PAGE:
At least not yet.
There’s nothing more soothing than the happy talk that somehow we’ll find a way to fix our urgent transportation needs and free everybody from traffic stress. But can it be true?
A story late last month cheered the newest light rail line’s completion, reconnecting downtown Los Angeles with Santa Monica. It suggested subliminally that, by adapting 180-year-old technology, could take the stress off freeways. And yet in a region with 18 million individuals only 12,000 passengers used that service the first day. According to Google Traffic, this apparently did nothing to reduce the rush-hour congestion on either I-10 or Santa Monica Blvd.
Then again, everyone forgot the fun of 21 years ago, when Los Angeles was building its Redline subway from the Downtown area to North Hollywood. It destabilized the ground underneath Hollywood Blvd., causing damage not just to the street but to buildings along the way. Things were so messy and ridership so far below projections that in 1998 LA County canceled the final leg of that subway system and banned future subway construction. Light rail construction, only slightly less expensive, continues across the LA Basin. But can it ever lessen freeway congestion?
We could ask the same question about traffic patterns right here in Dallas/Fort Worth. After all, we have light rail that runs from downtown Dallas into Fort Worth and all the way up to Denton and elsewhere. However, first-hand experience shows that this has not lessened traffic along the I-35E corridor, 183, I-30 or I-20. The countervailing argument would be, “Do you know how much worse traffic would be if we hadn’t opened the light rail routes?” To which anyone who has to travel any major freeway to work today would reply, “It couldn’t be any worse.”
In fact, some of our freeways are worse after they’ve been rebuilt. Has anyone noticed that Loop 820, from NE Mall toward I-35W, can often have traffic backed up at 3 p.m. in the free lanes? As one car dealer pointed out, when they rebuilt that freeway they didn’t add any new free lanes, just tolled ones. And because those free lanes now wind around exits and entrances, instead of going in a straight line, they slow traffic substantially. The only thing that could possibly make that multi-billion dollar freeway expansion any sillier is to add a light rail line from Northeast Mall to Meacham Field.
Yes, there are places where major highway traffic congestion is improving dramatically. This is important to know, since many transportation writers have pointed out, ad nauseam, that no matter how many freeways America builds we’ve never improved anything. But pick any dying city or metropolitan area in the U.S., and you will find a place where freeway traffic is vastly less congested, even without more lanes.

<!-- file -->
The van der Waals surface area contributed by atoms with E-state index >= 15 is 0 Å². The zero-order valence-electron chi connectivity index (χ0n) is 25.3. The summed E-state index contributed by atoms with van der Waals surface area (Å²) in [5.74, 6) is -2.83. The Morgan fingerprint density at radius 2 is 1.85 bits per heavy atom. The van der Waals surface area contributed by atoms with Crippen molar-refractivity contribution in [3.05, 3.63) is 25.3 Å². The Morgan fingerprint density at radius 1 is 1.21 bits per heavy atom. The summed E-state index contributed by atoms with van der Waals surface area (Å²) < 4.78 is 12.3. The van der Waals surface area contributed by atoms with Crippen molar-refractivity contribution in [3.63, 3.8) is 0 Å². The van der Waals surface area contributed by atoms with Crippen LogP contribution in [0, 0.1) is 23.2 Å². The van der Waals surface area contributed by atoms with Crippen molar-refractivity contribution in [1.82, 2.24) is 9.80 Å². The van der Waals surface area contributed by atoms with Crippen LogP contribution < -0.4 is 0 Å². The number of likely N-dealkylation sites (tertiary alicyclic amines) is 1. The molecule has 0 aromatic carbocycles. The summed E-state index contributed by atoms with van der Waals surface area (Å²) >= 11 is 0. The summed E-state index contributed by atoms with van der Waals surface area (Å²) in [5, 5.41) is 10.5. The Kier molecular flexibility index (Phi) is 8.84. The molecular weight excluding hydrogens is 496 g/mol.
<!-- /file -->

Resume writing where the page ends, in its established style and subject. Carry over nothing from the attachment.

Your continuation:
Come to think of it, we actually saw that phenomenon here in 2009 and 2010, when so many lost their jobs. One could drive into downtown Dallas, or anywhere else for that matter, at 8 a.m. going 70 mph. Yet despite the incredible traveling convenience for those who kept their jobs in that precarious period, it was probably far better for our communities’ and our neighbors’ pocketbooks when employment came roaring back.
I suspect that nothing we do at this point will improve much of anything. Our economic growth is just too dynamic, and fixed rail will always be too inflexible. Years ago I was invited to a private get-together with then Lt. Gov. David Dewhurst, he discussed the major infrastructure issues facing our state. He warned that if we didn’t get started fixing them soon, we would end up like California. Maybe we already have.
In 1972 I lived in Redlands and commuted 69 miles into Hollywood; if I left at 9 a.m., on most days it took barely over 70 minutes. In 1979, traveling from our office in City of Industry over to Century City to talk with accountants, I could accomplish that 36-mile run in less than 45 minutes. As I write this on Monday morning at 9:28 CST, Google Traffic shows a nearly two-hour travel time for that LA trip. Not good.
Next week: Some countries have voted simply to get rid of most cars in the future. (But it can’t happen here.)
© Ed Wallace 2016
Ed Wallace is a recipient of the Gerald R. Loeb Award for business journalism, given by the Anderson School of Business at UCLA, and hosts the top-rated talk show, Wheels, 8:00 to 1:00 Saturdays on 570 KLIF AM. E-mail: firstname.lastname@example.org.